The newbies were on display at Weatherby’s SHOT Show 2020 booth in Las Vegas, Nevada. The sub-5-pound Mark V Backcountry Ti with its titanium receiver, top, and the slightly heavier Mark V Backcountry, bottom. (Photo: Kristin Alberts/Guns.com)
The company known for heavy magnum actions, high gloss Monte Carlo Walnut stocks and skip-line checkering is trading much of that glitz and glam for weight savings, speed, and space-age materials. Weatherby’s new Backcountry rifles are lightweight performers for mobile hunters demanding flat-shooting and easy carrying firearms.
There’s no questioning that 2020 has been the year for ultralight bolt action rifle announcements. It seems almost every major manufacturer is trying to find ways to shave a pound here or there. The new Backcountry Ti rifle enters that arena as one of the lightest and most balanced rifles for the new year.
To achieve a weight just under 5-pounds, Weatherby uses carbon fiber and state-of-the-art design materials to reduce weight. “The goal was not to simply achieve the production of a 5-pound rifle. Instead, our team was able to break the 5-pound mark while delivering magnum performance in a firearm that doesn’t demand custom rifle pricing,” Weatherby said in a news release.
Detail of the titanium receiver and spiral fluted bolt which make the Mark V Backcountry Ti one of the lightest weight production bolt action rifles on the market today. (Photo: Kristin Alberts/Guns.com)
Building an ultralight rifle is one thing, but designing one that actually performs is another, and to that end, Weatherby loads the Backcountry with features hunters desire. There’s an externally adjustable TriggerTech trigger that helps drive the sub-MOA guarantee. Weatherby’s AccuBrake ST muzzle brake is touted to reduce recoil by up to 53% — a welcome feature in such a light platform firing magnum rounds.
The short 54-degree bolt throw means faster cycling and greater scope clearance. While many companies are using carbon fiber barrels, Weatherby’s Backcountry Ti goes carbon fiber instead with an AG Composites stock topped with Weatherby’s patent-pending 3DHex lattice-style butt pad for extra recoil reduction. Where the sub-5-pound Ti excels is with its Titanium receiver which is said to weigh 42% less than steel while maintaining excellent strength.
MSRP on the Backcountry Ti sits between $3,349 to $3,429. For those willing to lug around the extra weight of standard steel, the standard Backcountry –not Ti– can be had with many of the same features and accuracy for $2,499 to $2,599.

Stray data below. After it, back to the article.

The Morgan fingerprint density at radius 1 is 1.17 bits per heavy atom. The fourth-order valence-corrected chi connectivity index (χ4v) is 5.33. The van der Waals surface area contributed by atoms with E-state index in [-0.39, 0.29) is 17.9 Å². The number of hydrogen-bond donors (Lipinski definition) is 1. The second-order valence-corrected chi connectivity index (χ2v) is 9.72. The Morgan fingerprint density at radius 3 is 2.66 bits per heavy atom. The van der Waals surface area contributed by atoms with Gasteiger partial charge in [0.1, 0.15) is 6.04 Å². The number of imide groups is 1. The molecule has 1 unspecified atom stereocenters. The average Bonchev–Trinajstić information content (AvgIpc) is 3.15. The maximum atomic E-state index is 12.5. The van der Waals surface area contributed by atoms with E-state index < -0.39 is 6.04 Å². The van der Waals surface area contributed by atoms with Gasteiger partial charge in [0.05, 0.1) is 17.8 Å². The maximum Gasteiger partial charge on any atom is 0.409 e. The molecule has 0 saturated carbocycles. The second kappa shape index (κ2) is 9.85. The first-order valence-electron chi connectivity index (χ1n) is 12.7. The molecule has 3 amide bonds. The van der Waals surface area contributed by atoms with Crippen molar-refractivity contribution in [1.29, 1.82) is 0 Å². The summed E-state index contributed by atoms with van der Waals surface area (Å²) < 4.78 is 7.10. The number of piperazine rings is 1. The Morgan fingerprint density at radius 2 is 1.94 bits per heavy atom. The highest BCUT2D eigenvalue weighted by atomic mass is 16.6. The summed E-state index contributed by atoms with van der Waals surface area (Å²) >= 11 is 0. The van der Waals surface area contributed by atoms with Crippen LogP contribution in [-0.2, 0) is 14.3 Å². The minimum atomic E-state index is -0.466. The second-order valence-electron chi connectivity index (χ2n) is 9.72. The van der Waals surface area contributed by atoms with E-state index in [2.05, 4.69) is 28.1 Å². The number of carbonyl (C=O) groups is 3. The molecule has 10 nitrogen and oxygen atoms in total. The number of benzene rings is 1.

Weatherby 6.5 WBY RPM
With the advent of the extreme lightweight Backcountry Ti rifles comes a magnum chambering that is not only palatable in such a featherlight platform but optimized for flat shooting at distance. A Rebated Precision Magnum, the 6.5 WBY RMP brings a design the company says is dedicated to performance.
“The rebated rim helps achieve the desired velocity and energy we were looking for while remaining compatible with our 6-lug action,” Weatherby said in a news release.
The RPM is based around a lengthened .284 Winchester casing but uses the aforementioned rebated rim allowing it to pair with .30-06 bolts as well as reloading equipment. The case differs, however, in its wide-body diameter, low taper, and sharper 35-degree shoulder all equaling greater capacity and higher velocities.
Weatherby’s graphic shows the gains of the 6.5 Wby RPM over other popular 6.5 chamberings, like the Creedmoor and PRC. (Photo: Weatherby)
Love or hate them, there’s no arguing the 6.5 diameter chamberings have already proven themselves in the long-range hunting world and the RPM should be no exception. According to Weatherby’s metrics, the cartridge delivers 1,500 foot-pounds of energy at 500-yards and is “capable of ethically taking big game animals across the globe.” Muzzle velocity with 140-grain AccuBond measures 3,075 feet-per-second.
The 6.5 Wby RPM and Backcountry rifles marry together for the ultimate lightweight, mountain hunting rig.
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